On Monday, October 21, 2019, New York’s Museum of Modern Art opened its doors and welcomed the first visitors to its new-look gallery: bigger, brighter, and sporting a highly anticipated ‘remix’ of its collection.
As has been widely reported for many months, the new curatorial approach places emphasis on those artists whose work is crucially important to the development of 20th and 21st century art and theory, but whose contributions have perhaps been overlooked or undervalued by the canonical status quo. Naturally, this means that the institutional bias towards white European and American artists, usually male artists, has been redressed. Many of the newly-emphasized artists are women and people of color.
The move has been met with broad approval and support, with a few key complications, by figures from across the art world. Speaking to The Art Newspaper, Sheena Wagstaff, chairman of the Department of Modern and Contemporary Art at the Met, welcomed the re-opening, saying, “MoMA has a beautiful new spirit of generosity.”
Writer and curator, Christian Viveros-Faune, pointed out that there may be a slight discord between the museum’s multi-million-dollar expansionism and its championing of alternative artists from outside of the historical mainstream. He saw the domineering architecture and the massiveness of the institution itself as being at odds with the anti-establishment voices of the newly-emphasized artists on show. “I’m not convinced you can do both without the seams showing,” he said.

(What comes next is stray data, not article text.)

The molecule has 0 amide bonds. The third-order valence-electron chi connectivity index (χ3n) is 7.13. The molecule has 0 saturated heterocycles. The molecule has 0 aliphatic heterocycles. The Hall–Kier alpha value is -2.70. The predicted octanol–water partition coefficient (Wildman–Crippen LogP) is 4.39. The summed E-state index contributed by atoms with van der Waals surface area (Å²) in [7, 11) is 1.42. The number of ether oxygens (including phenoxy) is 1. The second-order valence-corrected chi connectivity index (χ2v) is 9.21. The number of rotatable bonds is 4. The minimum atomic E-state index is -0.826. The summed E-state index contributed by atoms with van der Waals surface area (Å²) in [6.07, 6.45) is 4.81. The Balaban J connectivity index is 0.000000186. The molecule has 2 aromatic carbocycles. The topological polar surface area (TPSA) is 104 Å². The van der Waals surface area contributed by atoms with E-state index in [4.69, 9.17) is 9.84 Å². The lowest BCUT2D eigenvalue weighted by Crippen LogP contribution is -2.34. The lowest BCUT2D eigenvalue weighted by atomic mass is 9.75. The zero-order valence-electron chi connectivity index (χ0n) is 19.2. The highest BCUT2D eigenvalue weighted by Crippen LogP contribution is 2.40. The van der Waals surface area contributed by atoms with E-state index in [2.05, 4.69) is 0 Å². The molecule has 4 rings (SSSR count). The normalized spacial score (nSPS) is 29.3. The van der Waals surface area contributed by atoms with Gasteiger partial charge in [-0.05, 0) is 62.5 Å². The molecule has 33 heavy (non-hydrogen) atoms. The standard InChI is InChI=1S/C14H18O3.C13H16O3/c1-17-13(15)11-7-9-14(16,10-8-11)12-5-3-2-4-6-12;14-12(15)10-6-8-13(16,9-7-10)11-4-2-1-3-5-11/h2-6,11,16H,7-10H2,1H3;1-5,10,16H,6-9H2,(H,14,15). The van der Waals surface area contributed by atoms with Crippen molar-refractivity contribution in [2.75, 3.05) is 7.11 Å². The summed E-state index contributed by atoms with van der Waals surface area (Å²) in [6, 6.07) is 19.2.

The discourse has been ongoing since the development’s announcement, and will continue through much of its life-cycle. What’s certain is that MoMA has brought a challenging and refreshing new angle to the preservation and celebration of the world’s best modern and contemporary art. MutualArt here looks at some of the artists whose work is being highlighted by MoMA’s remix.
Narratives become tactile, physical objects through the intimate weaves of Ringgold’s quilts. She’s first and foremost a storyteller, but the artist in her found the perfect way of giving history a felt reality. The coziness of the material both shields us and exposes us to the often harsh historical realities of the stories depicted.
At 89 years of age, Ringgold can be considered among the most significant living artists. Her work has diagnosed and preserved the histories of black Americans since before the Harlem Renaissance. Her friendship with Sonny Rollins is just one detail which throws into relief the fact that Ringgold was present at, and making definitive art throughout, crucial flashpoints of modern artistic history. Her inclusion at the forefront of the retold story is more than justified.